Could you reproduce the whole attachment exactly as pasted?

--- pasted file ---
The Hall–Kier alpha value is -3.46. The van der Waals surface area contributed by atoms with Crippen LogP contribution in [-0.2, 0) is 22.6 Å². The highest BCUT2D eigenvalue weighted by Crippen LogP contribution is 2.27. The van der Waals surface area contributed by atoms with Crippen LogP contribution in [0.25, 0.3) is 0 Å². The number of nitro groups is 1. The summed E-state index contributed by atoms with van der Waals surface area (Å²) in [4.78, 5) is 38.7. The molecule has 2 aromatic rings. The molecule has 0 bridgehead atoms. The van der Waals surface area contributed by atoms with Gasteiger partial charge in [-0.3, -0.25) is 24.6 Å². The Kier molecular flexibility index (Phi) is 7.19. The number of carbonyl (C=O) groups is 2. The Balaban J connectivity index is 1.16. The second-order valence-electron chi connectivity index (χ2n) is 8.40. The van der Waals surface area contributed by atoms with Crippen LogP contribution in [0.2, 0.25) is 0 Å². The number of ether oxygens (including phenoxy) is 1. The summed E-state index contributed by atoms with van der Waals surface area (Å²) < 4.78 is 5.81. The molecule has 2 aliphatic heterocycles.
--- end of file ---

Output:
The Hall–Kier alpha value is -3.46. The van der Waals surface area contributed by atoms with Crippen LogP contribution in [-0.2, 0) is 22.6 Å². The highest BCUT2D eigenvalue weighted by Crippen LogP contribution is 2.27. The van der Waals surface area contributed by atoms with Crippen LogP contribution in [0.25, 0.3) is 0 Å². The number of nitro groups is 1. The summed E-state index contributed by atoms with van der Waals surface area (Å²) in [4.78, 5) is 38.7. The molecule has 2 aromatic rings. The molecule has 0 bridgehead atoms. The van der Waals surface area contributed by atoms with Gasteiger partial charge in [-0.3, -0.25) is 24.6 Å². The Kier molecular flexibility index (Phi) is 7.19. The number of carbonyl (C=O) groups is 2. The Balaban J connectivity index is 1.16. The second-order valence-electron chi connectivity index (χ2n) is 8.40. The van der Waals surface area contributed by atoms with Crippen LogP contribution in [0.2, 0.25) is 0 Å². The number of ether oxygens (including phenoxy) is 1. The summed E-state index contributed by atoms with van der Waals surface area (Å²) < 4.78 is 5.81. The molecule has 2 aliphatic heterocycles.